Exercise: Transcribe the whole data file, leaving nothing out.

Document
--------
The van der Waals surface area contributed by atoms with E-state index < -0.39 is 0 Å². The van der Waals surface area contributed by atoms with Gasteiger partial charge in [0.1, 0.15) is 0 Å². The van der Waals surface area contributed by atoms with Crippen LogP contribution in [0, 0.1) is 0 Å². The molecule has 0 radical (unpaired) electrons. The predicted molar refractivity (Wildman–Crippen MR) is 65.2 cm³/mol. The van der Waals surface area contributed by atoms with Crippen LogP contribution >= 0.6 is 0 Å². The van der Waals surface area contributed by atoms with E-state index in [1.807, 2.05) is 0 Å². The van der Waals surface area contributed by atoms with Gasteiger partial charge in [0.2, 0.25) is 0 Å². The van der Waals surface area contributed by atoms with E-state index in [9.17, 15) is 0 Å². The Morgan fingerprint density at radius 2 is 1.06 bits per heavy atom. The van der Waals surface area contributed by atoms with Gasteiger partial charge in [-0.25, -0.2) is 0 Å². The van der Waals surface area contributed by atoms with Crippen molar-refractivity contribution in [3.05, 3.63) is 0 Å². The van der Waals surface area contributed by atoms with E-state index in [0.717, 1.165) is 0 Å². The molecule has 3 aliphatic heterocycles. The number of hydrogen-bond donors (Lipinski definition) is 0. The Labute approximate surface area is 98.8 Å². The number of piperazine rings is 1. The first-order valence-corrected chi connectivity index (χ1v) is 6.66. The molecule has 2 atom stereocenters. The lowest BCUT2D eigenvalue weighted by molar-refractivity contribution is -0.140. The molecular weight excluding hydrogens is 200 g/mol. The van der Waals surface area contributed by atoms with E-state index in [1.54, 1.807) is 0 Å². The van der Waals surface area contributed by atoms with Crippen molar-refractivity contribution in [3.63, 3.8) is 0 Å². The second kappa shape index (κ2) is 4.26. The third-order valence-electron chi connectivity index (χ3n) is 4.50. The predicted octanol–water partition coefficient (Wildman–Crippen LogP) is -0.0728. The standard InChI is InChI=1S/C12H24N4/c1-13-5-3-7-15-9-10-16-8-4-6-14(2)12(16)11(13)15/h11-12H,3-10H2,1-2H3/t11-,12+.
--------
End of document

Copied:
The van der Waals surface area contributed by atoms with E-state index < -0.39 is 0 Å². The van der Waals surface area contributed by atoms with Gasteiger partial charge in [0.1, 0.15) is 0 Å². The van der Waals surface area contributed by atoms with Crippen LogP contribution in [0, 0.1) is 0 Å². The molecule has 0 radical (unpaired) electrons. The predicted molar refractivity (Wildman–Crippen MR) is 65.2 cm³/mol. The van der Waals surface area contributed by atoms with Crippen LogP contribution >= 0.6 is 0 Å². The van der Waals surface area contributed by atoms with E-state index in [1.807, 2.05) is 0 Å². The van der Waals surface area contributed by atoms with Gasteiger partial charge in [0.2, 0.25) is 0 Å². The van der Waals surface area contributed by atoms with E-state index in [9.17, 15) is 0 Å². The Morgan fingerprint density at radius 2 is 1.06 bits per heavy atom. The van der Waals surface area contributed by atoms with Gasteiger partial charge in [-0.25, -0.2) is 0 Å². The van der Waals surface area contributed by atoms with Crippen molar-refractivity contribution in [3.05, 3.63) is 0 Å². The van der Waals surface area contributed by atoms with E-state index in [0.717, 1.165) is 0 Å². The molecule has 3 aliphatic heterocycles. The number of hydrogen-bond donors (Lipinski definition) is 0. The Labute approximate surface area is 98.8 Å². The number of piperazine rings is 1. The first-order valence-corrected chi connectivity index (χ1v) is 6.66. The molecule has 2 atom stereocenters. The lowest BCUT2D eigenvalue weighted by molar-refractivity contribution is -0.140. The molecular weight excluding hydrogens is 200 g/mol. The van der Waals surface area contributed by atoms with E-state index in [1.54, 1.807) is 0 Å². The van der Waals surface area contributed by atoms with Crippen molar-refractivity contribution in [3.63, 3.8) is 0 Å². The second kappa shape index (κ2) is 4.26. The third-order valence-electron chi connectivity index (χ3n) is 4.50. The predicted octanol–water partition coefficient (Wildman–Crippen LogP) is -0.0728. The standard InChI is InChI=1S/C12H24N4/c1-13-5-3-7-15-9-10-16-8-4-6-14(2)12(16)11(13)15/h11-12H,3-10H2,1-2H3/t11-,12+.